Son's Fitness Battle Seeming Futile After South Korea's Dramatic Loss To Ghana

The Tottenham star has fought his way back but his team are staring at a quick exit
15:01, 28 Nov 2022

It was on November 1 that Son Heung-min fractured his eye socket, playing for Tottenham Hotspur against Marseille. South Korea, a nation which has a nightly TV show called ‘Super Son Time’ tracking the player’s exploits, was living on its nerve ends as it awaited his prognosis.

Son’s surgery was national news, his potential return in time for the World Cup discussed on an hourly basis. When he began training with his Korea Republic teammates a couple of weeks later he did so wearing a protective face mask, and as he lined up for their opening Group H fixture against Uruguay he was serenaded by thousands of fans donning similar shields.

But just four days on from his speedy return to competitive football, his South Korea side are staring down the barrel of an early exit from the World Cup after their dramatic 3-2 defeat to Ghana. With group favourites Portugal to play, the Taegeuk Warriors need to pull off a shock win in their final pool game and hope for favours elsewhere if Son’s expedited comeback is going to have been worth the bother.


Despite being the team with most of the possession, a bag-load of corners and much of the verve in the first half, they were two down at the break as their fallibilities at the back were punished by the Black Stars.

First up, Kim Min-jae failed to deal with a Jordan Ayew free-kick from the left and Mohammed Salisu swung a left-foot shot beyond Kim Seung-gyu from close range. While the ball struck Andre Ayew from Kim’s misdirected header, it clearly was nothing of the Ghanaian’s doing.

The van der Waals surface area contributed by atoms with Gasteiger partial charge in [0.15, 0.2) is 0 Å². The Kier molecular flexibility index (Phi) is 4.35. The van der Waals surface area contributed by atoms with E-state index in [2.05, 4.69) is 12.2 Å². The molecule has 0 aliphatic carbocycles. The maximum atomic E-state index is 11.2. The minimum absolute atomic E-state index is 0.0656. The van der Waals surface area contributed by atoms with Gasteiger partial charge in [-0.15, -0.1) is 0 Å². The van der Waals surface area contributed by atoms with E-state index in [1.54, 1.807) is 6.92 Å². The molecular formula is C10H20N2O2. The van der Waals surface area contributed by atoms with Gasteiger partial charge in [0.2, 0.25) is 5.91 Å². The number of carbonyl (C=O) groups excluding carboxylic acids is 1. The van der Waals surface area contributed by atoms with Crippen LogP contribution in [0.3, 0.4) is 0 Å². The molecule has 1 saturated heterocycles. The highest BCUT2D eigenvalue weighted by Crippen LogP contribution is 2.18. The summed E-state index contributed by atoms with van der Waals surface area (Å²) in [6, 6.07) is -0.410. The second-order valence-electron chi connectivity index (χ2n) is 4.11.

And before long they were two up, Jordan Ayew’s brilliant in-swinging cross from the left leaving Mohammed Kudus with the job of getting the slightest of glances onto the ball to score.


Korea needed a hero after the interval, but far from Son being the man of the hour it was Cho Gue-sung who looked to have rescued them with two superb headers in the space of three minutes. Tariq Lamptey was dispossessed on the left by Lee Kang-in, who sent in a beauty of a cross for Cho to stoop and head home with aplomb.

Within the blink of an eye he had another, burying Kim Jun-su’s excellent stand-up cross with a bullet header from a fine jump. The vast block of fans in red went crazy, truly believing the much-awaited tournament had something special in store for them.

But their optimism lasted just seven minutes before Kudus grabbed a second, slotting home after Inaki Williams’ wild swing at Giedon Mensah’s low cross had seen the ball travel all the way to the far post.

It was fair reward for Ghana in many ways. It was they who took their chances with greater frequency. The Black Stars were a better team unit, Korea the ones looking for moments of inspiration from their one superstar for too much of the game. When they got great deliveries in, Cho did the job for them, but they soon stopped doing that after his three minutes of magic.

Son had two chances to find the net late in the game but on both occasions saw shots blocked as his finishing move of cutting in for a right-foot shot was easily repelled by hard-working Ghana defenders. There was to be no storybook ending for probably the greatest Asian player of all time.

He’ll need to be at his very best against Portugal if his battle for fitness is going to be anything other than futile. A nation which spent weeks worrying about the participation of their star man now have four days to fret over their whole team’s World Cup future.


*18+ | BeGambleAware | Odds Subject To Change

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